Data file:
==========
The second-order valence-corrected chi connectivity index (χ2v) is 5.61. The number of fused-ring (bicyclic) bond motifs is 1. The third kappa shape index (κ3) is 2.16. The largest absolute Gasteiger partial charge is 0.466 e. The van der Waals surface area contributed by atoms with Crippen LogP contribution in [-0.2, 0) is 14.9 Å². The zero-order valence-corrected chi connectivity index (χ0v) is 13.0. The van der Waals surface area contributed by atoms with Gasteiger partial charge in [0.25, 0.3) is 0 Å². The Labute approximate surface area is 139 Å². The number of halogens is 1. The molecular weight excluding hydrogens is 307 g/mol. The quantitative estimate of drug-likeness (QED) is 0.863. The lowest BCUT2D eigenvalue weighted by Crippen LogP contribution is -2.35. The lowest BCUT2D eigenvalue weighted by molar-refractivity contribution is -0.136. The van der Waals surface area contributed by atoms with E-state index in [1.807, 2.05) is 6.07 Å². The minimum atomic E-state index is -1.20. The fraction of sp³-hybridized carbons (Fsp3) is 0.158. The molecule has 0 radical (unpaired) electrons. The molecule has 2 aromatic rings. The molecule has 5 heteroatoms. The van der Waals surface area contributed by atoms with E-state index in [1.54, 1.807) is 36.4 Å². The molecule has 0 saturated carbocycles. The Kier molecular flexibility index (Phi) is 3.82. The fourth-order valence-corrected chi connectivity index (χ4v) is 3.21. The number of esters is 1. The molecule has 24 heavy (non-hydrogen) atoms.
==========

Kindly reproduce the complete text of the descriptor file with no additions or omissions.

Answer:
The second-order valence-corrected chi connectivity index (χ2v) is 5.61. The number of fused-ring (bicyclic) bond motifs is 1. The third kappa shape index (κ3) is 2.16. The largest absolute Gasteiger partial charge is 0.466 e. The van der Waals surface area contributed by atoms with Crippen LogP contribution in [-0.2, 0) is 14.9 Å². The zero-order valence-corrected chi connectivity index (χ0v) is 13.0. The van der Waals surface area contributed by atoms with Gasteiger partial charge in [0.25, 0.3) is 0 Å². The Labute approximate surface area is 139 Å². The number of halogens is 1. The molecular weight excluding hydrogens is 307 g/mol. The quantitative estimate of drug-likeness (QED) is 0.863. The lowest BCUT2D eigenvalue weighted by Crippen LogP contribution is -2.35. The lowest BCUT2D eigenvalue weighted by molar-refractivity contribution is -0.136. The van der Waals surface area contributed by atoms with E-state index in [1.807, 2.05) is 6.07 Å². The minimum atomic E-state index is -1.20. The fraction of sp³-hybridized carbons (Fsp3) is 0.158. The molecule has 0 radical (unpaired) electrons. The molecule has 2 aromatic rings. The molecule has 5 heteroatoms. The van der Waals surface area contributed by atoms with E-state index in [1.54, 1.807) is 36.4 Å². The molecule has 0 saturated carbocycles. The Kier molecular flexibility index (Phi) is 3.82. The fourth-order valence-corrected chi connectivity index (χ4v) is 3.21. The number of esters is 1. The molecule has 24 heavy (non-hydrogen) atoms.